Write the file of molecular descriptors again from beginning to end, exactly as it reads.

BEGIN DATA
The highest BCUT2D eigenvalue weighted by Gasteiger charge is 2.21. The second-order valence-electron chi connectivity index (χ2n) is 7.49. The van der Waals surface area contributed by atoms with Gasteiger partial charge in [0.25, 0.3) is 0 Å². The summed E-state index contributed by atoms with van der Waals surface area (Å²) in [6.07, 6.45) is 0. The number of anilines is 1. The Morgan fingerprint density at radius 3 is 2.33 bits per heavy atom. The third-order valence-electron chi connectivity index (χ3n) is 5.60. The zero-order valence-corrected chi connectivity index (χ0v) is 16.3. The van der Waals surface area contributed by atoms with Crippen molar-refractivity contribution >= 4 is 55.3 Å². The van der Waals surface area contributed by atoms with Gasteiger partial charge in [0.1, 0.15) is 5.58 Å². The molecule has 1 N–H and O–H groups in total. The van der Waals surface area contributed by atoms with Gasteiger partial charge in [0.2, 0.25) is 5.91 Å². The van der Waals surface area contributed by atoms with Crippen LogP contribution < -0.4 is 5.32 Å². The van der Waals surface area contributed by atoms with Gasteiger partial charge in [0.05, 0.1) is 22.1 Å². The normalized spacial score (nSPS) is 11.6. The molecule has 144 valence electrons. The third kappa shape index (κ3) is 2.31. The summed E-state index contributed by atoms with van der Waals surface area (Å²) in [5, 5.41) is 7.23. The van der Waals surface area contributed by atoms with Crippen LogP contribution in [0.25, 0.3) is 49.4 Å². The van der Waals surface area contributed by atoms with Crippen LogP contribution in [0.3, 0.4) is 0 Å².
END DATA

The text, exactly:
The highest BCUT2D eigenvalue weighted by Gasteiger charge is 2.21. The second-order valence-electron chi connectivity index (χ2n) is 7.49. The van der Waals surface area contributed by atoms with Gasteiger partial charge in [0.25, 0.3) is 0 Å². The summed E-state index contributed by atoms with van der Waals surface area (Å²) in [6.07, 6.45) is 0. The number of anilines is 1. The Morgan fingerprint density at radius 3 is 2.33 bits per heavy atom. The third-order valence-electron chi connectivity index (χ3n) is 5.60. The zero-order valence-corrected chi connectivity index (χ0v) is 16.3. The van der Waals surface area contributed by atoms with Crippen molar-refractivity contribution >= 4 is 55.3 Å². The van der Waals surface area contributed by atoms with Gasteiger partial charge in [0.1, 0.15) is 5.58 Å². The molecule has 1 N–H and O–H groups in total. The van der Waals surface area contributed by atoms with Gasteiger partial charge in [0.2, 0.25) is 5.91 Å². The van der Waals surface area contributed by atoms with Crippen LogP contribution < -0.4 is 5.32 Å². The van der Waals surface area contributed by atoms with Gasteiger partial charge in [0.05, 0.1) is 22.1 Å². The normalized spacial score (nSPS) is 11.6. The molecule has 144 valence electrons. The third kappa shape index (κ3) is 2.31. The summed E-state index contributed by atoms with van der Waals surface area (Å²) in [5, 5.41) is 7.23. The van der Waals surface area contributed by atoms with Crippen LogP contribution in [0.25, 0.3) is 49.4 Å². The van der Waals surface area contributed by atoms with Crippen LogP contribution in [0.3, 0.4) is 0 Å².